Friday, December 28, 2012

Another crazy metric?

I have been looking at some books about better writing since next year I am going to be giving a couple of workshops on this. 
I was really intrigued that one book mentioned the Flesch Reading Ease Score which is defined by the equation:

206.835 - 1.015 \left ( \frac{\mbox{total words}}{\mbox{total sentences}} \right ) - 84.6 \left ( \frac{\mbox{total syllables}}{\mbox{total words}} \right )

A sign that this is a "widely accepted" metric is that it is incorporated in Microsoft Word.

The main thing that bothers me is the number of significant figures in the coefficients.

But also, surely you could devise the metric so that it actually does give values in the range 0-100, like most guides claim. Pathological text can produces negative values or values greater than 100.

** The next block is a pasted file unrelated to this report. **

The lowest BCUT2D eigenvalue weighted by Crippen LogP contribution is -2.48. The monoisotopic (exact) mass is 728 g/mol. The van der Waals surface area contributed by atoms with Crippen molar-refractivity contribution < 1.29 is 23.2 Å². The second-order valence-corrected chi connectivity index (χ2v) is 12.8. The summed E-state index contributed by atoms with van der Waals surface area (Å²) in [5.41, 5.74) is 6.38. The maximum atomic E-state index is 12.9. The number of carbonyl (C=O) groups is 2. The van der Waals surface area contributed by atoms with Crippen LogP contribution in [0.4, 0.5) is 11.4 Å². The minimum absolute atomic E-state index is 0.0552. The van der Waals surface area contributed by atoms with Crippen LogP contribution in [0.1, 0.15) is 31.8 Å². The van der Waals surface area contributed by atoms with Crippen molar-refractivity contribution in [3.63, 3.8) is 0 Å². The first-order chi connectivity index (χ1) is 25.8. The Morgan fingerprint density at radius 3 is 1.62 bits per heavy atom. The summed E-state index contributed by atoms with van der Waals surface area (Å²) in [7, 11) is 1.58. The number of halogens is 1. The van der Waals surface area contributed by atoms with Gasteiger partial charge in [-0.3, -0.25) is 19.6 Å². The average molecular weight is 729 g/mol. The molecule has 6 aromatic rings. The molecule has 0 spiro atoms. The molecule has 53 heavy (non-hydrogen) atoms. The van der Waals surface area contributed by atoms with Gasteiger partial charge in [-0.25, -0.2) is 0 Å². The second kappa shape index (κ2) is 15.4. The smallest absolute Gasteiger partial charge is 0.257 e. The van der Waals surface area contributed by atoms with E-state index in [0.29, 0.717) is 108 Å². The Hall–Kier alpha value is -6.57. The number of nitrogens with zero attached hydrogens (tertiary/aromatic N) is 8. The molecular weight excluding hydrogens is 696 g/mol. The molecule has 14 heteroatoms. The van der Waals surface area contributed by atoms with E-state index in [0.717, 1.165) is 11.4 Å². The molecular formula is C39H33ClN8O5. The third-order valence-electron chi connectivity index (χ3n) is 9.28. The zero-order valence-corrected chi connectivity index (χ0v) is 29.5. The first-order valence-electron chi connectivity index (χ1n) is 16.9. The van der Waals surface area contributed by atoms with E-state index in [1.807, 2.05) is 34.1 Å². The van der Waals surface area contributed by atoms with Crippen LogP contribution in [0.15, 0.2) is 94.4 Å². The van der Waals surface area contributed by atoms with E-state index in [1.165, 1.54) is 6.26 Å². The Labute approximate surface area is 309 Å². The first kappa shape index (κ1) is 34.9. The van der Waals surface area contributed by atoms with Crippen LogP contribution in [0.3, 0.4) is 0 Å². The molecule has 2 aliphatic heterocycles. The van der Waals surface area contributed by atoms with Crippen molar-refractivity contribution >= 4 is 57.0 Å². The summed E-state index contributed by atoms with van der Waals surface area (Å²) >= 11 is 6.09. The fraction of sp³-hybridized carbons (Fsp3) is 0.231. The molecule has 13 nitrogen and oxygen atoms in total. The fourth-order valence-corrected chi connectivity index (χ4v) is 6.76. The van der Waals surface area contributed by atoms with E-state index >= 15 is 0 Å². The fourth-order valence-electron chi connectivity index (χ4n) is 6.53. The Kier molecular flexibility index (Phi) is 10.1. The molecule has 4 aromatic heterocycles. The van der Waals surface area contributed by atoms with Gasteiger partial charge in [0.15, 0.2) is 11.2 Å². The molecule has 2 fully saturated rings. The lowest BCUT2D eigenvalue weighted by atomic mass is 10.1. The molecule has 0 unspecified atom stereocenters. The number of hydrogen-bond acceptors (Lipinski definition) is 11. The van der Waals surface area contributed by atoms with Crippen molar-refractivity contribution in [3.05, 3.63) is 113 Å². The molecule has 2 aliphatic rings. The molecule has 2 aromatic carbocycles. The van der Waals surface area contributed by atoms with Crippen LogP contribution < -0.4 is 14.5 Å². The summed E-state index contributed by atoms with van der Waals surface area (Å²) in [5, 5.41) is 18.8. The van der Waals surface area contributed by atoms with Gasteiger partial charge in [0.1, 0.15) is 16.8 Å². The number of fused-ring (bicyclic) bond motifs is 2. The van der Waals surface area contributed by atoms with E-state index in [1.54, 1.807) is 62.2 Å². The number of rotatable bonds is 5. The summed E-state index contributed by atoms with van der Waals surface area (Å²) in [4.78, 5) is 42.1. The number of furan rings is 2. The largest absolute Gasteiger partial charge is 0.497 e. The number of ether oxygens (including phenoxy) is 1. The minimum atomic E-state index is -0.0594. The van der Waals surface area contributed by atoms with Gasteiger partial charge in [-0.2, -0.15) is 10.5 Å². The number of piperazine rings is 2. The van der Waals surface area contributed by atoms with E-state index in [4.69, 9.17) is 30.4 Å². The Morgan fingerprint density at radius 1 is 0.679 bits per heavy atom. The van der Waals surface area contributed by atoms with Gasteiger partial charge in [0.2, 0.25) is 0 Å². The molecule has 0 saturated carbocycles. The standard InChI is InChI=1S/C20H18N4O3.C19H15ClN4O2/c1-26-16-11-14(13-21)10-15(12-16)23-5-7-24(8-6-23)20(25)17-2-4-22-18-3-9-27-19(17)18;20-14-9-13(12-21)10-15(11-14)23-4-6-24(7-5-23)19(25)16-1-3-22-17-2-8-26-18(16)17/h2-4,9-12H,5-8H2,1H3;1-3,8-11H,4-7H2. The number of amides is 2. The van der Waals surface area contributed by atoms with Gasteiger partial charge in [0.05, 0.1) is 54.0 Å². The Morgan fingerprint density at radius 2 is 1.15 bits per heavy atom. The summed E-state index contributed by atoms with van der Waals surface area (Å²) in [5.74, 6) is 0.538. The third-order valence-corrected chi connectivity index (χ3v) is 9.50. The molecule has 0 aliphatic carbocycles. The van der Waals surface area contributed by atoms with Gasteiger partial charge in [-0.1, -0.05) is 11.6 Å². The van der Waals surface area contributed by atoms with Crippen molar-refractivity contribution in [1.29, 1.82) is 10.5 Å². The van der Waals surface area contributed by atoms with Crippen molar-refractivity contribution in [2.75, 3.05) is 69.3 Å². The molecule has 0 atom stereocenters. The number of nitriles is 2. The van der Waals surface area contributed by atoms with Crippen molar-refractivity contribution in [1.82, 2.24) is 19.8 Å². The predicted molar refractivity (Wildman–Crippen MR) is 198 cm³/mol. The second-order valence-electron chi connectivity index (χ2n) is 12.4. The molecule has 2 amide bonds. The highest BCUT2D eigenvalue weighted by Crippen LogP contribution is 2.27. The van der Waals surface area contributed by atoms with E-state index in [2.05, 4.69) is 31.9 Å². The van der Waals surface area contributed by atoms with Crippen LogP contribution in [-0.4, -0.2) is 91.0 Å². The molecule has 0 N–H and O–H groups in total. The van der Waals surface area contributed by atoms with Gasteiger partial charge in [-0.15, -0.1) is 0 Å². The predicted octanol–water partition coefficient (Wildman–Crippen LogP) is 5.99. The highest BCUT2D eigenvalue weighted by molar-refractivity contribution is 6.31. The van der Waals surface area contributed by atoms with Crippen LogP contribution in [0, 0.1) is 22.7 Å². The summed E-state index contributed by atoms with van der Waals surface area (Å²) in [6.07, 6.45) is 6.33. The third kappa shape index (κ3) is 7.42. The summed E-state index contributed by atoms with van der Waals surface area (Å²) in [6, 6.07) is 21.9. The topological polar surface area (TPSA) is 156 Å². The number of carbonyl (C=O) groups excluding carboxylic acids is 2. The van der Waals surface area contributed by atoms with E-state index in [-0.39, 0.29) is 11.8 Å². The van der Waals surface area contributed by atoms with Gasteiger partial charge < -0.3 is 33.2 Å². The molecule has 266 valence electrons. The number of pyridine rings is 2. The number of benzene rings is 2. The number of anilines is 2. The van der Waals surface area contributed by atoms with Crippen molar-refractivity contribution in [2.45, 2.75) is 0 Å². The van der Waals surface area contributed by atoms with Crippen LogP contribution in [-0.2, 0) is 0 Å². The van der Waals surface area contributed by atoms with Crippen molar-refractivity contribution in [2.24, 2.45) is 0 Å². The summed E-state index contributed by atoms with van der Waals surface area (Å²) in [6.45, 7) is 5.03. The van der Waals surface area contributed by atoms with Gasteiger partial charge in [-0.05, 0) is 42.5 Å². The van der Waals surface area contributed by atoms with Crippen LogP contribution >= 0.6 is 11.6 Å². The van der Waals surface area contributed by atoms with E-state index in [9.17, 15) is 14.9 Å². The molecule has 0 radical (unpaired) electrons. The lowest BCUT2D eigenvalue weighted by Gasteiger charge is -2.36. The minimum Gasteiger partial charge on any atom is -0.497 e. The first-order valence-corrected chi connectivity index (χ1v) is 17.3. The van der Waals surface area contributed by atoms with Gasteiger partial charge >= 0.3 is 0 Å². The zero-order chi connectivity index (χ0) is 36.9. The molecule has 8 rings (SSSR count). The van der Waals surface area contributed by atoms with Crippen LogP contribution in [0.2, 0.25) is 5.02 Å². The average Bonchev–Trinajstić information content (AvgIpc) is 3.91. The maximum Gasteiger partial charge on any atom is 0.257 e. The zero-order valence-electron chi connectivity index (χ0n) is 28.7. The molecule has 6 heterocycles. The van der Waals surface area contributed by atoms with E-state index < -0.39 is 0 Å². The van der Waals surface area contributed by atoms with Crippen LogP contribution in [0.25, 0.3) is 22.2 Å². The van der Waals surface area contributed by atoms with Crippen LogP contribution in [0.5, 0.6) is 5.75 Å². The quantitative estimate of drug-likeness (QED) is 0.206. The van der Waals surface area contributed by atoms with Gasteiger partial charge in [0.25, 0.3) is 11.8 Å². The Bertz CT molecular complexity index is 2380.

1 comment:

  1. Hah, it looks like a joke. I agree, the decimals are ridiculous.

    Surely 20* total sentences/total words + 80 * total words/total syllables works just as well. Of course, you'd never get 100, but the larger the better for ease of reading, apparently.

    The number 206.835 makes me think there's an optimum length of sentence, and optimum density of syllables, which means a metric that gives ideally zero would be better. Something like

    weighting_1(N_sent/N_words - optimum ratio) + weighting_2(N_words/N_sent - optimum ratio)

    However, making these suggestions reminds me of this xkcd

    It's interesting that shorter words is something like 5-15 times more important than shorter sentences... if I've understood correctly